The past couple of years have been being particularly challenging for IT professionals and organisations alike, it doesn’t mean that 2022 will be any easier. As workers slowly return to the office, they are likely to keep working remotely on a more flexible basis for some part of the week than before the pandemic. This provides some extra security challenges that IT teams need to consider.
Many organisations are looking at reviewing their cyber security strategy as well as their response and monitoring capabilities, especially as there have been some high-profile cyber attacks recently, such as the SolarWinds hack. Businesses are choosing to do this to avoid making the same mistakes and losing their customers’ loyalty and trust, which is always detrimental but particularly so during the midst of a financial crisis.
The state of the world has changed drastically since the pandemic began, and this is especially true for the status of security too. Cyber security experts have been very busy during the last year or so: from the Solarwinds to Zoom attacks, it is necessary for organisations to possess competent security and leadership skills more than ever before. In these uncertain times, it is extremely important for companies to have an individual who can be trusted with maintaining the safety and security of the enterprise and its data.
This responsibility could be assigned to a chief information security officer (CISO), whose function we will study in this article. From requirements to reimbursement, we analyse the details of this executive role so you can learn about whether this could be the perfect role for you.
What is a CISO?
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In order for that responsibility to be taken seriously, a strategy and someone to lead that vision from theory into reality is required. Enter the chief information security officer (CISO). First borne as a role that was exclusively the preserve of US companies, the job title has now made its way to British shores, too.
The CISO, who may also be referred to as a chief security architecture or information security manager, is an executive role that oversees the protection of company and customer data, as well as the protection of infrastructure and assets from malicious actors.
In an age of rampant data theft and aggressive but important legislation, such as GDPR, every IT facility in an organisation must be secure. That not only requires the implementation of security safeguards but also the training and educating of employees. With the majority of cyber security incidents being the result of employee error, it's important that a CISO is looking both internally and externally for potential threats.
Research suggests that a CISO can play a large part in improving security posture. The latest Cyber Risk Insights Index report by cyber insurtech Corvus Insurance revealed that almost three-quarters (72%) of surveyed companies which indicated that they needed help in improving their security were also found to lack a CISO position.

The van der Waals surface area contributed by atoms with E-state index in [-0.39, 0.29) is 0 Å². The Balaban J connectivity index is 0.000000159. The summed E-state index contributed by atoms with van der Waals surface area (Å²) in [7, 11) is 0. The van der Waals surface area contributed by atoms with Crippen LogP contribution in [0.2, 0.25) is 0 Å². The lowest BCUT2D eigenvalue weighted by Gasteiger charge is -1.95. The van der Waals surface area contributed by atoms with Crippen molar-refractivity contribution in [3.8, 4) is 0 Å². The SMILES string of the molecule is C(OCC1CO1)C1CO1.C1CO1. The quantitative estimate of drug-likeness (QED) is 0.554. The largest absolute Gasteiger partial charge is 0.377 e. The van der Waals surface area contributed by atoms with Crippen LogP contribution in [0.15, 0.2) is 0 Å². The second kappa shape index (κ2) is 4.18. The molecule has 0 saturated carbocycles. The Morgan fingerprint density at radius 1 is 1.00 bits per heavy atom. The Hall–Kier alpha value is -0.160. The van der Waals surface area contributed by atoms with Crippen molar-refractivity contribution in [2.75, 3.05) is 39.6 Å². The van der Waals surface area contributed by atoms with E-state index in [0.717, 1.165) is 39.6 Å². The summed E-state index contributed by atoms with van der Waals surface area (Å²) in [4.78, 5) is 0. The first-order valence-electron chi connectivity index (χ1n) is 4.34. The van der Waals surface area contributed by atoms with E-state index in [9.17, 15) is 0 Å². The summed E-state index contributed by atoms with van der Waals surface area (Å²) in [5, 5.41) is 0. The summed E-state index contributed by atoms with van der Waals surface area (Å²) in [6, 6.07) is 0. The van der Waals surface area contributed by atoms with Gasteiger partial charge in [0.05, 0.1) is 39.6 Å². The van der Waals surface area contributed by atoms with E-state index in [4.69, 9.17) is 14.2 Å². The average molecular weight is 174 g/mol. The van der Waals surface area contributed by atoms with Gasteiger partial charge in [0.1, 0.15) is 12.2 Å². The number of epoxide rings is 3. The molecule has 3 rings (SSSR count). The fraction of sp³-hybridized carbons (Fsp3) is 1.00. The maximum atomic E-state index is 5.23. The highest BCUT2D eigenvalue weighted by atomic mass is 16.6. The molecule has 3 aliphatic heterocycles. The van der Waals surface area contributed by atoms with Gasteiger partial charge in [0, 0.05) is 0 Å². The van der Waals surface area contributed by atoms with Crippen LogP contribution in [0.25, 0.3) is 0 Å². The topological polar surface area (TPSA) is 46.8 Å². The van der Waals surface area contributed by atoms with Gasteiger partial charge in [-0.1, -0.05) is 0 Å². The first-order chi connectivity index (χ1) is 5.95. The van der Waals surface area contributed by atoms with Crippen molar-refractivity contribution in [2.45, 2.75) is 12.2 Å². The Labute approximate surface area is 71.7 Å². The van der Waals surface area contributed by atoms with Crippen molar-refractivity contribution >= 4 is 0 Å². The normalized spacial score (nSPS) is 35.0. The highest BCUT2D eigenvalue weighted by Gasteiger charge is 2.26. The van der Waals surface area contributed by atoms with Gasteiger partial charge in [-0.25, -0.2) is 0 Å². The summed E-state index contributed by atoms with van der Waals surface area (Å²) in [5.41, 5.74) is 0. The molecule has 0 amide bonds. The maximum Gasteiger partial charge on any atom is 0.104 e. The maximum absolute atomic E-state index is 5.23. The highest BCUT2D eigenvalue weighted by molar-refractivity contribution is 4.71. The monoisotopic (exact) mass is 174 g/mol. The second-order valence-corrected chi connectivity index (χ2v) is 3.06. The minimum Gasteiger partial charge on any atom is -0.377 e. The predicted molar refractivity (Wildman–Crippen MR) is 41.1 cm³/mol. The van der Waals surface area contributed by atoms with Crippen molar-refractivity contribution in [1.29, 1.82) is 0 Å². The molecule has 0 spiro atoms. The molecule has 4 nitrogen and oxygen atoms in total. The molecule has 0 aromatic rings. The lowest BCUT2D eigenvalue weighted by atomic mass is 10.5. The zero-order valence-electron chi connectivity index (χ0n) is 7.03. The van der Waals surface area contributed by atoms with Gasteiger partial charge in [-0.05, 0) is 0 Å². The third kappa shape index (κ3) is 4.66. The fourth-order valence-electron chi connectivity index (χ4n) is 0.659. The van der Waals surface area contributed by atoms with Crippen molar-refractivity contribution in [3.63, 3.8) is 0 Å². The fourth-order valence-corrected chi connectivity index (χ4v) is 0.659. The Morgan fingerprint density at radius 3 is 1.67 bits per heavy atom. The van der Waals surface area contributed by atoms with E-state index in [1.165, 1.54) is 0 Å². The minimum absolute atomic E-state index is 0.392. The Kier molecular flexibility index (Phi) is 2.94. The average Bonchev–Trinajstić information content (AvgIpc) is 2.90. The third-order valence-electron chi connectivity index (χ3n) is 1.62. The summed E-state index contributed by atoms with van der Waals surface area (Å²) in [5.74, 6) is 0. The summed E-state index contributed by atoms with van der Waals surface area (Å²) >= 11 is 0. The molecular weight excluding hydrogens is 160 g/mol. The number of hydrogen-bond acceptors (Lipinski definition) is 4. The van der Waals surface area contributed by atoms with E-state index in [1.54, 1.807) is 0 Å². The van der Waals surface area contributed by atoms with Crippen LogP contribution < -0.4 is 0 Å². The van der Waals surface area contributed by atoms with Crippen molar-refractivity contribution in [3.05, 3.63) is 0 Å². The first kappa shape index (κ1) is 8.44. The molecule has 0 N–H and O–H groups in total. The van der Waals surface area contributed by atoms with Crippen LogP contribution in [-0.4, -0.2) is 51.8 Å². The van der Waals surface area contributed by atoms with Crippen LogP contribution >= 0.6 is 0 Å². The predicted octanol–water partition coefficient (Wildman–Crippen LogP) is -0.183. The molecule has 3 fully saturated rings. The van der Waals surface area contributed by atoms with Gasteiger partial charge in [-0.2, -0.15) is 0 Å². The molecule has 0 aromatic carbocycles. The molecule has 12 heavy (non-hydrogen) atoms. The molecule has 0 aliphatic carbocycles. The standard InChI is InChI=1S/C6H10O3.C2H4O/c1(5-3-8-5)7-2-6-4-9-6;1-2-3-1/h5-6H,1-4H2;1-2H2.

Despite often assuming more accountability and risk amid a rise in cyber attacks on corporate networks, CISOs often struggle with being perceived on the same level as their C-level peers, including the chief executive officer (CEO) or chief financial officer (CFO). In fact, research conducted in 2021 by security intelligence company LogRhythm found that the overwhelming majority (93%) of CISOs don't report directly to their organisation's CEO, despite 60% of respondents agreeing that doing so would create greater awareness of cyber security issues. Instead, the majority of CISOs are three steps away from the CEO, and often report to the chief operating officer (COO) instead.
What responsibilities does a CISO have?
CISOs have a wide range of responsibilities that extend far beyond dealing with firewalls and antivirus software. They are responsible for hiring IT personnel, for providing necessary policy direction to protect the company from emerging threats., and for directly managing senior IT team leaders to ensure they are prioritising the right aspects of a strategy at any given time.
A CISO must also spearhead the company's IT security hardware strategy and make sure necessary activities are undertaken by the appropriate department, whether this is IT staff or other IT security personnel.
Innovation also plays a key role in any organisation's security posture. As such, the CISO will also be tasked with keeping corporate security policies, standards and procedures fresh and fit for purpose, and making sure staff across the board comply on a day-to-day basis without fail.
CISOs are expected to work with the entire organisation to ensure everyone is pulling in the same direction. After all, ensuring security is a continuous process rather than something that can be auctioned once and then left alone. It needs to evolve and change as the threat landscape does. Success here, then, will include conversing regularly with senior management and employees to make sure all IT security policies are deployed, revised, sustained and overseen effectively.
Emulating what might happen in the real world is one way of ensuring everyone is on the same page when it comes to the threat of breaches and data theft. By essentially phishing employees to see who clicks on what - in your own, controlled environment - you can be more sure of any awareness gaps and training needs. Showing employees the damage that could have been done, but thankfully wasn't, will also ensure security remains front of mind in future.